Timonium, MD (4/22/16) - The Maryland-bred Thoroughbred Hall of Fame’s newest inductees are millionaire Dave’s Friend and Kentucky Derby/Preakness winner Kauai King, the only Maryland-bred to win the Kentucky Derby.
The new inductees were selected by a committee of Maryland racing industry members coordinated by the Maryland Horse Breeders Association (MHBA)…
No one event solidified Laurel Park’s place in racing history more than the Washington, D.C., International. Now, a bill that would help resurrect the Washington D.C. International has sailed through the House 137-0 after passing the Senate 46-0 last month.
The bill, which only needs the signature of Maryland Governor…
On February 21, Maryland lost horsewoman Gretchen Mobberly at age 84. She and her family made a big impact on Maryland racing. In our August 2009 issue, as our cover feature, writer Vinnie Perrone crafted a wonderful story about the Mobberly women.
Gretchen Mobberley and her daughter, Bird, carry on…
All politics is local. That’s the way Associated Press editor and columnist Byron Price put it in 1932. Former Speaker of the House Tip O’Neill said the same thing when he first ran for office in 1935, and used it frequently in a long career in Washington, D.C.
Nothing voters in the Mid-Atlantic Thoroughbred/The Racing Biz Top Midlantic-bred Poll saw in March swayed their impressions of who the best horses bred in the region are.
Le Glorieux (GB), winner of the Grade 1 Washington, D.C., International at Laurel Park, was the perfect representative for the famed turf test - the English-bred colt was owned by a West German (Werner Wolf), trained by a Frenchman (Robert Collet) and ridden by the all-time leading jockey in the U.S. (Laffit Pincay Jr.), a native of Panama.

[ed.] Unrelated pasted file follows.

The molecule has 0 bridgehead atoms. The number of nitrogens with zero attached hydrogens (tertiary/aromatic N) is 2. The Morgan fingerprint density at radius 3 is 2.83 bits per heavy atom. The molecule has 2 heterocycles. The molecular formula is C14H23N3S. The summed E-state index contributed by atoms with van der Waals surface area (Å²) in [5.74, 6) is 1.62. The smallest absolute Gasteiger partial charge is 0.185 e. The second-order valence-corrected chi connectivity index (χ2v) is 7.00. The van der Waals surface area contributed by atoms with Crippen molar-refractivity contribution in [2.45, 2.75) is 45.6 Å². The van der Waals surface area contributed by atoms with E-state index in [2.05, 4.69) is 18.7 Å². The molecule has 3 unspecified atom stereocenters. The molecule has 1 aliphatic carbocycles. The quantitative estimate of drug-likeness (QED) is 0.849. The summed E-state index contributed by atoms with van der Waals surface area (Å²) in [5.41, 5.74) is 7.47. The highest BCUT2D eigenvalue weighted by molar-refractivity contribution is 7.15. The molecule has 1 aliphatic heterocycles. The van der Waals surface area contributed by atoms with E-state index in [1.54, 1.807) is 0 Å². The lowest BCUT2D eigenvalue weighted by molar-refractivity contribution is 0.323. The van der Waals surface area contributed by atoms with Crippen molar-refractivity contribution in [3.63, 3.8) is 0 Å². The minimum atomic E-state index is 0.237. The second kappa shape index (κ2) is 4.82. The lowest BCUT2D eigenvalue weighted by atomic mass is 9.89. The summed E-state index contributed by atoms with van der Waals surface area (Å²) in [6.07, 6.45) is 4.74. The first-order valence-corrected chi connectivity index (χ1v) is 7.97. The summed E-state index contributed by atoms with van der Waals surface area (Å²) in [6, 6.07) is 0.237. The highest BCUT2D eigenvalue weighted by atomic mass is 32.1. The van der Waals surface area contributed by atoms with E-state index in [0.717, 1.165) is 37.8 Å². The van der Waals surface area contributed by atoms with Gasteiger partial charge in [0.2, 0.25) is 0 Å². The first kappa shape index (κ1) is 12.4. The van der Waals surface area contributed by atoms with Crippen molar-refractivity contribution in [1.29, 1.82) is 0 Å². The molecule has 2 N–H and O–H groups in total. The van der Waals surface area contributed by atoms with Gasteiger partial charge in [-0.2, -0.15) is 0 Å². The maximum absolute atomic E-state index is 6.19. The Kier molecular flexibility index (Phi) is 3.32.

Gjatsk (Rus), the first runner from the U.S.S.R. to compete in the U.S. in 21 years, finished 13th. But diplomatic relations couldn’t have been better. “I am glad to be back,” said trainer Nikolai Nasibov, who decades earlier had been his country’s leading rider and rode in the International eight times. “I hope this opens the door for more competition between our countries. . .
Isn’t it better for our countries to compete with our Thoroughbreds instead of by building up the military?”
On the eve of the race, U.S. and Soviet officials announced that long-awaited summit meetings to work toward a nuclear arms treaty would begin in Washington.
• Laurel’s two Grade 1 races for juveniles, the Laurel Futurity and Selima, were run on the grass for the first time as part of the first International Turf Festival.
Nelson Bunker Hunt’s Antiqua won the Futurity; Allen Paulson’s Minstrel’s Lassie captured the Selima.
Minstrel’s Lassie, a Maryland-bred daughter of Windfields Farm sire The Minstrel, was the second graded stakes-winning juvenile filly on the day for her breeder, Allaire du Pont. She sold Minstrel’s Lassie at the Keeneland July yearling sale for $85,000, but still owned Betty Lobelia, winner of the Miss Grillo Stakes-G3 at Aqueduct. Betty Lobelia was a daughter of another Windfields sire, Assert (Ire).
• “Michael Dickinson’s name is not a household word in America?–?yet. But look out for it to happen soon,” wrote Lucy Acton about the arrival of one of Britain’s top steeplechase trainers.
Dickinson, who moved to Fair Hill Training Center earlier in the year to establish a flat racing stable, had assembled an impressive list of horses in short order. His stable of 34 included 29 2-year-olds.
Dickinson sent out his first American stakes winner in September–Lois Salmon Duffey’s Secret Amie in Philadelphia Park’s Mt. Ash Stakes.
• Broad Brush, the leading Maryland-bred money earner of all time, was retired in early October after exiting Saratoga’s Grade 1 Whitney Handicap (in which he finished third) with strained sesamoidian ligaments. The setback kept the 4-year-old son of Ack Ack out of the fall’s key races. Owner/breeder Robert Meyerhoff noted his iron horse was sound, but decided not to bring him back the next year.
The multiple Grade 1 winner of $2,656,793 was being syndicated to stand at Gainesway in Kentucky.